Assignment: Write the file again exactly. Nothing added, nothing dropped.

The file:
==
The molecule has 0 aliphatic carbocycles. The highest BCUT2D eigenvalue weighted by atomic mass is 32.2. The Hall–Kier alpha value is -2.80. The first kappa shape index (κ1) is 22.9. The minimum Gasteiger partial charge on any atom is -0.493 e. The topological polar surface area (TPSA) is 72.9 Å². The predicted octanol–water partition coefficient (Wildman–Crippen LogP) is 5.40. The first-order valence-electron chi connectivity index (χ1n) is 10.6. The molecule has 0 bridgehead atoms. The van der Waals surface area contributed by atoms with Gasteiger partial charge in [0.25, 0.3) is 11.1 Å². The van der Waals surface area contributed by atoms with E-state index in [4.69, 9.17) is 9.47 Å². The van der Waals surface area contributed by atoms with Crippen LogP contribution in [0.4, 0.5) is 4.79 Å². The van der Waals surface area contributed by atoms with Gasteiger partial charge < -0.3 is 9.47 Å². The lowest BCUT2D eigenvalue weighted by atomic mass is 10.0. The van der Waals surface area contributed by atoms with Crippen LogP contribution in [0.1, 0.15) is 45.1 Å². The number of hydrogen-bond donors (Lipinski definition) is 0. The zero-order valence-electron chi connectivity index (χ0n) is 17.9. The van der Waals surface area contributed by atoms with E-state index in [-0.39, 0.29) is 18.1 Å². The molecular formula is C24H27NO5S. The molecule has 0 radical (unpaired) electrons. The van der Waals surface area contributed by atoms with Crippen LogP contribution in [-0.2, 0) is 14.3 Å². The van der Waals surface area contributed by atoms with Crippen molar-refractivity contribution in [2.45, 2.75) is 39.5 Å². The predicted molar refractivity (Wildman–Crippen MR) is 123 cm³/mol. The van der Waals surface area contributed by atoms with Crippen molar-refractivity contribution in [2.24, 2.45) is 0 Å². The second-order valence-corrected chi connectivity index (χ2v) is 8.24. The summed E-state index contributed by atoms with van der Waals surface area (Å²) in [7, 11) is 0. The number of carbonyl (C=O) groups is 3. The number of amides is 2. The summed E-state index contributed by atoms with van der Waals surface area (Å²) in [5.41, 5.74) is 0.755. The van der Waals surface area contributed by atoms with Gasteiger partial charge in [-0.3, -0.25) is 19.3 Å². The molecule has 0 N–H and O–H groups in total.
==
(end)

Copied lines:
The molecule has 0 aliphatic carbocycles. The highest BCUT2D eigenvalue weighted by atomic mass is 32.2. The Hall–Kier alpha value is -2.80. The first kappa shape index (κ1) is 22.9. The minimum Gasteiger partial charge on any atom is -0.493 e. The topological polar surface area (TPSA) is 72.9 Å². The predicted octanol–water partition coefficient (Wildman–Crippen LogP) is 5.40. The first-order valence-electron chi connectivity index (χ1n) is 10.6. The molecule has 0 bridgehead atoms. The van der Waals surface area contributed by atoms with Gasteiger partial charge in [0.25, 0.3) is 11.1 Å². The van der Waals surface area contributed by atoms with E-state index in [4.69, 9.17) is 9.47 Å². The van der Waals surface area contributed by atoms with Crippen LogP contribution in [0.4, 0.5) is 4.79 Å². The van der Waals surface area contributed by atoms with Gasteiger partial charge < -0.3 is 9.47 Å². The lowest BCUT2D eigenvalue weighted by atomic mass is 10.0. The van der Waals surface area contributed by atoms with Crippen LogP contribution in [0.1, 0.15) is 45.1 Å². The number of hydrogen-bond donors (Lipinski definition) is 0. The zero-order valence-electron chi connectivity index (χ0n) is 17.9. The van der Waals surface area contributed by atoms with E-state index in [-0.39, 0.29) is 18.1 Å². The molecular formula is C24H27NO5S. The molecule has 0 radical (unpaired) electrons. The van der Waals surface area contributed by atoms with Crippen LogP contribution in [-0.2, 0) is 14.3 Å². The van der Waals surface area contributed by atoms with Crippen molar-refractivity contribution in [2.45, 2.75) is 39.5 Å². The predicted molar refractivity (Wildman–Crippen MR) is 123 cm³/mol. The van der Waals surface area contributed by atoms with Crippen molar-refractivity contribution in [2.24, 2.45) is 0 Å². The second-order valence-corrected chi connectivity index (χ2v) is 8.24. The summed E-state index contributed by atoms with van der Waals surface area (Å²) in [7, 11) is 0. The number of carbonyl (C=O) groups is 3. The number of amides is 2. The summed E-state index contributed by atoms with van der Waals surface area (Å²) in [5.41, 5.74) is 0.755. The van der Waals surface area contributed by atoms with Gasteiger partial charge in [-0.3, -0.25) is 19.3 Å². The molecule has 0 N–H and O–H groups in total.